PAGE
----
Dennis published The Living Great Lakes: Searching for the Heart of the Inland Seas in 2003. As a crew member on the schooner Malabar 's six-week trip around the five Great Lakes, Dennis covers the events of the trip as well as the history of these large inland lakes and their ecological and geological states. Reviews were also positive for this book. Booklist contributor Gilbert Taylor commented that by covering all five lakes, Dennis fills "his chronicle with a breadth that makes it a fine introduction to the lakes' ecology." A contributor to Kirkus Reviews concluded that The Living Great Lakes is "an enticing homecoming party for the Great Lakes, with a welcome-back for some readers, and an invitation for others."

Dennis told CA: "As long as I can remember I wanted to be a writer. It's sort of mysterious because my parents were not avid readers (though they are now) and owned only a couple small shelves of books. But I received books as gifts and made liberal use of the local library, so at an early age I became thoroughly besotted with written words. By age ten or twelve I couldn't imagine a more worthy activity than writing books.

"I have had three reliable influences/inspirations: the people in my life, the books I read, and the places I go. Apparently all three are necessary. When I neglect one or more of them, my creative faucet turns off.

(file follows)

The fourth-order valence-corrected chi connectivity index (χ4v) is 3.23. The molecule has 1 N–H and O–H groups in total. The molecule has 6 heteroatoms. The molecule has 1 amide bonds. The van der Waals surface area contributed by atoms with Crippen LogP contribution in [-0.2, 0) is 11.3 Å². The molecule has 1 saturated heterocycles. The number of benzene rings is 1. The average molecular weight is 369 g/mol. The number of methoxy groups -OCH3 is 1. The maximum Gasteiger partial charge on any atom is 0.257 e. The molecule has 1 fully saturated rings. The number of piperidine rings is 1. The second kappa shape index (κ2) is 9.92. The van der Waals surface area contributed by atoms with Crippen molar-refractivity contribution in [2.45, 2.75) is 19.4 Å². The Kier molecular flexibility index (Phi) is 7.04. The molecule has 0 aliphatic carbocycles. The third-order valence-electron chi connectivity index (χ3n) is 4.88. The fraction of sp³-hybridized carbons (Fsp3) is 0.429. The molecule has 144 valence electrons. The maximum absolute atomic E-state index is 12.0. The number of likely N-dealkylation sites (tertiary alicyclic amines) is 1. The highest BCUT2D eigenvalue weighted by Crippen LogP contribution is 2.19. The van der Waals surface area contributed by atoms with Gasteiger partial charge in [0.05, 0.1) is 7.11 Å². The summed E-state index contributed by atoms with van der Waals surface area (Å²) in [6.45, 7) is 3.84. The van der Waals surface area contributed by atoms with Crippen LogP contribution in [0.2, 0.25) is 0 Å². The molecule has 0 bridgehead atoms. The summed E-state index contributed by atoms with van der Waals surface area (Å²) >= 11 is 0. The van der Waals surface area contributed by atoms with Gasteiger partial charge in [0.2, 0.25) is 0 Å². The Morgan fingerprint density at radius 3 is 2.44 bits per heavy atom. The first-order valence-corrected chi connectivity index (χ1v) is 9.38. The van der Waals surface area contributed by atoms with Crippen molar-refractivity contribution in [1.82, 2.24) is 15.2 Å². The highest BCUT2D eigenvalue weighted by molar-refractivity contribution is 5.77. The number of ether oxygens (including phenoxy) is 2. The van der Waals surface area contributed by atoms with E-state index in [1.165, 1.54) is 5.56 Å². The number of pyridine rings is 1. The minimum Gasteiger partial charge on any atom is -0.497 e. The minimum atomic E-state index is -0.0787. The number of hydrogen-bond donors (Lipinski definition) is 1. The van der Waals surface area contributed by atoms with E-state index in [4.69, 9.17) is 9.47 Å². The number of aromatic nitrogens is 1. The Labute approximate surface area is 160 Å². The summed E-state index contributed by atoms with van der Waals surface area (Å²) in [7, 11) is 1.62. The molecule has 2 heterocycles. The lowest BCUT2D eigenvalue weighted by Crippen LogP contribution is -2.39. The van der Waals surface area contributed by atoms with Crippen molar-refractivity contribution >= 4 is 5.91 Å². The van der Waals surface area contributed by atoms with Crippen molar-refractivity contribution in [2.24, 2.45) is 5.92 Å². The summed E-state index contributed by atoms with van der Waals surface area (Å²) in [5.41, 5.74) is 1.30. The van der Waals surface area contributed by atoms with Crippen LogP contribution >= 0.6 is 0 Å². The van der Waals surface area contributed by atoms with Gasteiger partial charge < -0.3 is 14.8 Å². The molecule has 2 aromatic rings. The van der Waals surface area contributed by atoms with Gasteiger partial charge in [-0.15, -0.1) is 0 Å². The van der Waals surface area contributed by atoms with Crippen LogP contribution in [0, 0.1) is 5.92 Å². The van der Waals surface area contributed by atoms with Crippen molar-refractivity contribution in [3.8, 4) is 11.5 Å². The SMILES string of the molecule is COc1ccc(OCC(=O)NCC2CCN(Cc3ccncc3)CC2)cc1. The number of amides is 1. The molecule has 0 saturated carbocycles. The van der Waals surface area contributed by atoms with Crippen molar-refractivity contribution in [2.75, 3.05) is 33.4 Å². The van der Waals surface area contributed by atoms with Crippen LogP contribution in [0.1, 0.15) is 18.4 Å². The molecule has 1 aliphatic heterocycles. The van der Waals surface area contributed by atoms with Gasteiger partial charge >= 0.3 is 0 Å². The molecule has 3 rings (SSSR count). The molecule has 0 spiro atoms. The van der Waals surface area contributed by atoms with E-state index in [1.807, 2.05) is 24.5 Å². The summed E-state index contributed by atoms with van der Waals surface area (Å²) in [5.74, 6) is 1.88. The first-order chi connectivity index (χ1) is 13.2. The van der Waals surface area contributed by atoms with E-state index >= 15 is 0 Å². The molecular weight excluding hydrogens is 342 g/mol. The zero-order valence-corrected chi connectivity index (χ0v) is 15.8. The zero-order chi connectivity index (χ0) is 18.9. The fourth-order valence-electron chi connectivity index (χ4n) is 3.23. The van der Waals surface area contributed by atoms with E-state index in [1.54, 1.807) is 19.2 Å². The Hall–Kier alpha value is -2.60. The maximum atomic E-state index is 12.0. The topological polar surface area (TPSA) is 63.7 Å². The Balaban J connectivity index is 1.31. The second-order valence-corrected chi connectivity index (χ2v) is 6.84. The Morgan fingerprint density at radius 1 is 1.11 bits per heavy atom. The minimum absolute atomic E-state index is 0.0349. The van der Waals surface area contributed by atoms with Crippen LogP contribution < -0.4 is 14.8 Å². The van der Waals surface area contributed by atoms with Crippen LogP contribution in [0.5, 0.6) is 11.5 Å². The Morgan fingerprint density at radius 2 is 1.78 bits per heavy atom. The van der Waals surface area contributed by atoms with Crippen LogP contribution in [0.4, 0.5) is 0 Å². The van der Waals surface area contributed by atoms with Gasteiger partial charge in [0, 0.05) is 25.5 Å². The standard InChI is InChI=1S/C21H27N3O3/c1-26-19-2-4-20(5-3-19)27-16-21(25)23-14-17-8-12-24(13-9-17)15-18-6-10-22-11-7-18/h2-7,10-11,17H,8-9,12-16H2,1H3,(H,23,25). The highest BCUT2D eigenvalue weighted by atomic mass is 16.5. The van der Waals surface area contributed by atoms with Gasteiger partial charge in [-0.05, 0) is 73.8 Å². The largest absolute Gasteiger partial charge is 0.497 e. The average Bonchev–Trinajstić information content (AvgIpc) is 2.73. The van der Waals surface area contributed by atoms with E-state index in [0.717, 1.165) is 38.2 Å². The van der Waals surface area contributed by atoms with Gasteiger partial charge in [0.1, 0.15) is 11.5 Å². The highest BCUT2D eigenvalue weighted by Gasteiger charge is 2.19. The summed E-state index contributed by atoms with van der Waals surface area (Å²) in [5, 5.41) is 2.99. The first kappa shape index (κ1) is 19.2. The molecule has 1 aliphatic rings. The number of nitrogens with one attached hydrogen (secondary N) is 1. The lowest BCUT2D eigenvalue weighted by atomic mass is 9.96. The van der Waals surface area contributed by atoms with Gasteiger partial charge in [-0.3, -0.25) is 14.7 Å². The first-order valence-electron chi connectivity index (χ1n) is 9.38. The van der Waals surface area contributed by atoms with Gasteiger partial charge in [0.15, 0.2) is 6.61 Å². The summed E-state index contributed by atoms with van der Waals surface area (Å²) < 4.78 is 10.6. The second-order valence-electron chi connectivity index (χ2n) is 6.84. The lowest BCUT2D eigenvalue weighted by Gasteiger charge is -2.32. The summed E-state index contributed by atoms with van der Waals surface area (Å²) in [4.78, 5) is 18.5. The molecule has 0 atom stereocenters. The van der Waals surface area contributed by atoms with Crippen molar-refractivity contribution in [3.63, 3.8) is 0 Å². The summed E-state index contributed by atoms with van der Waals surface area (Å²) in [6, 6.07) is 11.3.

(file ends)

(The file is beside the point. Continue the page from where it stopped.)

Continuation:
"One of the biggest surprises as a writer also turns out to be a powerful motivation: The act of writing is an act of discovery. I never know quite what I think or precisely how I feel about a subject until I write about it.

"My favorite of my publications is usually the most recent one, but my sentimental favorite will probably always be A Place on the Water, which is a collection of personal essays about growing up—and growing into—the outdoors. It was the first book in which I dared to step upon a stage and tell the stories that meant the most to me. The experience was powerful and transformative, and shaped every book that followed."

BIOGRAPHICAL AND CRITICAL SOURCES:

BOOKS

Dennis, Jerry,A Place on the Water: An Angler's Reflections on Home, St. Martin's Press (New York, NY), 1993.

Dennis, Jerry,The River Home: An Angler's Explorations, St. Martin's Press (New York, NY), 1998.

Dennis, Jerry,The Living Great Lakes: Searching for the Heart of the Inland Seas, Thomas Dunne Books (New York, NY), 2003.

PERIODICALS